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Toonen v. Australia, Communication No. 488/1992, 4 April 1994: Australia

The facts as submitted by the author

2.1 The author is an activist for the promotion of the rights of homosexuals in Tasmania, one of Australia’s six constitutive states. He challenges two provisions of the Tasmanian Criminal Code, namely, sections 122 (a) and (c) and 123, which criminalize various forms of sexual contact between men, including all forms of sexual contact between consenting adult homosexual men in private.

2.2 The author observes that the above sections of the Tasmanian Criminal Code empower Tasmanian police officers to investigate intimate aspects of his private life and to detain him, if they have reason to believe that he is involved in sexual activities which contravene the above sections. He adds that the Director of Public Prosecutions announced, in August 1988, that proceedings pursuant to sections 122 (a) and (c) and 123 would be initiated if there was sufficient evidence of the commission of a crime.

2.3 Although in practice the Tasmanian police has not charged anyone either with “unnatural sexual intercourse” or “intercourse against nature” (section 122) nor with “indecent practice between male persons” (section 123) for several years, the author argues that because of his long-term relationship with another man, his active lobbying of Tasmanian politicians and the reports about his activities in the local media, and because of his activities as a gay rights activist and gay HIV/AIDS worker, his private life and his liberty are threatened by the continued existence of sections 122 (a) and (c) and 123 of the Criminal Code.

2.4 Mr. Toonen further argues that the criminalization of homosexuality in private has not permitted him to expose openly his sexuality and to publicize his views on reform of the relevant laws on sexual matters, as he felt that this would have been extremely prejudicial to his employment. In this context, he contends that sections 122 (a) and (c) and 123 have created the conditions for discrimination in employment, constant stigmatization, vilification, threats of physical violence and the violation of basic democratic rights.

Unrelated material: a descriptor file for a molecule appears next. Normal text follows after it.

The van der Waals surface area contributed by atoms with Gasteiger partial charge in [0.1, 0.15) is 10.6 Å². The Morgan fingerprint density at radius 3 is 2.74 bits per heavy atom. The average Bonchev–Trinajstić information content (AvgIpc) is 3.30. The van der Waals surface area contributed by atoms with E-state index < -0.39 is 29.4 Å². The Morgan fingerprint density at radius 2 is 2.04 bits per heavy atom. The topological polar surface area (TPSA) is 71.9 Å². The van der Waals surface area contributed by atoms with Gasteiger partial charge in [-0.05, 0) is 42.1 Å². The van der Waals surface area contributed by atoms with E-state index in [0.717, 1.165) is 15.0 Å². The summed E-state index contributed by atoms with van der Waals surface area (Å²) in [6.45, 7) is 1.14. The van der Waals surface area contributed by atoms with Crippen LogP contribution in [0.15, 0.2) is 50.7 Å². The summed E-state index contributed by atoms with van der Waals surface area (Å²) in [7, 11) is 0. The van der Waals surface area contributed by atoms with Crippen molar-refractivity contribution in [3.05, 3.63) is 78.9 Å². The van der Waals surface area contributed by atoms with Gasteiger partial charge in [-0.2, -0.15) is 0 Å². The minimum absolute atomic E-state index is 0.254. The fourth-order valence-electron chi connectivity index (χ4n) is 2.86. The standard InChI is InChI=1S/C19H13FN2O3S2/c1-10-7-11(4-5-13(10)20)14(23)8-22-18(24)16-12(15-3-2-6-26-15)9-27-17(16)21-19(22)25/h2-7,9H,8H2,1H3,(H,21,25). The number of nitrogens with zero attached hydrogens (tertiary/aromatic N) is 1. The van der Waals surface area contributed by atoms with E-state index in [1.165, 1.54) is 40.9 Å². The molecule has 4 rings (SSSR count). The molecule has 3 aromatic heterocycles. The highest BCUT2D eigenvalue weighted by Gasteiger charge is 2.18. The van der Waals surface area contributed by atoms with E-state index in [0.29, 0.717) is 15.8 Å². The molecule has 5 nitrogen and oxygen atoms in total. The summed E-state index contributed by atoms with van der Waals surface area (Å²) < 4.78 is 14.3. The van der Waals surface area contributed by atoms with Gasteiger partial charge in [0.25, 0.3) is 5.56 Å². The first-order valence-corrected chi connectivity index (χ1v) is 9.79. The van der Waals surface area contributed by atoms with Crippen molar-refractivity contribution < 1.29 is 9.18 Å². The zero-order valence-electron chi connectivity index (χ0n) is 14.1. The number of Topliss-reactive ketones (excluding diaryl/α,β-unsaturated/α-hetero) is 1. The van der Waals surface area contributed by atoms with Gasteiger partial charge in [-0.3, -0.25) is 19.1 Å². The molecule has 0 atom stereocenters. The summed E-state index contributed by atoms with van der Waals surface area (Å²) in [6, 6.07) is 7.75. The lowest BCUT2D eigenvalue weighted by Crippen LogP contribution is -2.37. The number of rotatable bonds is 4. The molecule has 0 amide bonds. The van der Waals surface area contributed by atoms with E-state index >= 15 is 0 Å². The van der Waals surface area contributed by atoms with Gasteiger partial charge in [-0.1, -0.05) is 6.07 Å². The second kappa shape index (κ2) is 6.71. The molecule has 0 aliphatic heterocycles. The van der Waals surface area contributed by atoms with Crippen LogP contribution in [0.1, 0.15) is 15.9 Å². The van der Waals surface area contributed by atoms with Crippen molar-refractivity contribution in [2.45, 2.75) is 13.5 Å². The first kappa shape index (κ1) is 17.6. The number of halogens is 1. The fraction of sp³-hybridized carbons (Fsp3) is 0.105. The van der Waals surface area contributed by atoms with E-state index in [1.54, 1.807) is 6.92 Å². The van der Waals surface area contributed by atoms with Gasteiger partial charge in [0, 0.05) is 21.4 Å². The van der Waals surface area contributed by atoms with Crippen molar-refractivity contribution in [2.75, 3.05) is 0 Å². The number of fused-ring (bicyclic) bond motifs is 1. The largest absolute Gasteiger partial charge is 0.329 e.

2.5 The author observes that numerous “figures of authority” in Tasmania have made either derogatory or downright insulting remarks about homosexual men and women over the past few years. These include statements made by members of the Lower House of Parliament, municipal councillors (such as “representatives of the gay community are no better than Saddam Hussein” and “the act of homosexuality is unacceptable in any society, let alone a civilized society”), of the church and of members of the general public, whose statements have been directed against the integrity and welfare of homosexual men and women in Tasmania (such as “[g]ays want to lower society to their level” and “You are 15 times more likely to be murdered by a homosexual than a heterosexual …”). In some public meetings, it has been suggested that all Tasmanian homosexuals should be rounded up and “dumped” on an uninhabited island, or be subjected to compulsory sterilization. Remarks such as these, the author affirms, have had the effect of creating constant stress and suspicion in what ought to be routine contacts with the authorities in Tasmania.

2.6 The author further argues that Tasmania has witnessed, and continues to witness, a “campaign of official and unofficial hatred” against homosexuals and lesbians. This campaign has made it difficult for the Tasmanian Gay Law Reform Group to disseminate information about its activities and advocate the decriminalization of homosexuality. Thus, in September 1988, for example, the Group was refused permission to put up a stand in a public square in the city of Hobart, and the author claims that he, as a leading protester against the ban, was subjected to police intimidation.